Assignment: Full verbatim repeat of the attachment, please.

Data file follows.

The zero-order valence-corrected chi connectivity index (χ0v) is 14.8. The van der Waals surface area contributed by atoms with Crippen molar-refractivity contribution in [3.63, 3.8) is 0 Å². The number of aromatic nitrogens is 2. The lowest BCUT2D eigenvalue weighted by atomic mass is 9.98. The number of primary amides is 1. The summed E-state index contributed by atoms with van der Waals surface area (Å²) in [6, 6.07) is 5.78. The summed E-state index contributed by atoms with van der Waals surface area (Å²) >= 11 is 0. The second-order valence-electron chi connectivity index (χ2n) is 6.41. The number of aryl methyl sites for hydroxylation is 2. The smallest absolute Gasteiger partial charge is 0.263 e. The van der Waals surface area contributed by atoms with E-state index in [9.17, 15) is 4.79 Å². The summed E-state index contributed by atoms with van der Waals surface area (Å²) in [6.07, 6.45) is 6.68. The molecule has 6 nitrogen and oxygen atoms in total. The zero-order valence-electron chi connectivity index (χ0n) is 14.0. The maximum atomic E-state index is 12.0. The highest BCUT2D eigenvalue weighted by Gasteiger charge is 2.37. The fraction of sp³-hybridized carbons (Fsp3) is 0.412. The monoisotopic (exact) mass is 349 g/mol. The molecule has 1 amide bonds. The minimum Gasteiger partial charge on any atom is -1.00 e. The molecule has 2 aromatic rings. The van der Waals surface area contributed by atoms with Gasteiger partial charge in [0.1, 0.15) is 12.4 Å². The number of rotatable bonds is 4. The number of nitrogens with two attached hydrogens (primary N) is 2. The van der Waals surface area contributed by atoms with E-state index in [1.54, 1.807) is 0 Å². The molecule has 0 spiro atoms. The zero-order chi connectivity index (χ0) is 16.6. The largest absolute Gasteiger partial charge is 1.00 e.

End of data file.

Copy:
The zero-order valence-corrected chi connectivity index (χ0v) is 14.8. The van der Waals surface area contributed by atoms with Crippen molar-refractivity contribution in [3.63, 3.8) is 0 Å². The number of aromatic nitrogens is 2. The lowest BCUT2D eigenvalue weighted by atomic mass is 9.98. The number of primary amides is 1. The summed E-state index contributed by atoms with van der Waals surface area (Å²) in [6, 6.07) is 5.78. The summed E-state index contributed by atoms with van der Waals surface area (Å²) >= 11 is 0. The second-order valence-electron chi connectivity index (χ2n) is 6.41. The number of aryl methyl sites for hydroxylation is 2. The smallest absolute Gasteiger partial charge is 0.263 e. The van der Waals surface area contributed by atoms with E-state index in [9.17, 15) is 4.79 Å². The summed E-state index contributed by atoms with van der Waals surface area (Å²) in [6.07, 6.45) is 6.68. The molecule has 6 nitrogen and oxygen atoms in total. The zero-order valence-electron chi connectivity index (χ0n) is 14.0. The maximum atomic E-state index is 12.0. The highest BCUT2D eigenvalue weighted by Gasteiger charge is 2.37. The fraction of sp³-hybridized carbons (Fsp3) is 0.412. The monoisotopic (exact) mass is 349 g/mol. The molecule has 1 amide bonds. The minimum Gasteiger partial charge on any atom is -1.00 e. The molecule has 2 aromatic rings. The van der Waals surface area contributed by atoms with Gasteiger partial charge in [0.1, 0.15) is 12.4 Å². The number of rotatable bonds is 4. The number of nitrogens with two attached hydrogens (primary N) is 2. The van der Waals surface area contributed by atoms with E-state index in [1.54, 1.807) is 0 Å². The molecule has 0 spiro atoms. The zero-order chi connectivity index (χ0) is 16.6. The largest absolute Gasteiger partial charge is 1.00 e.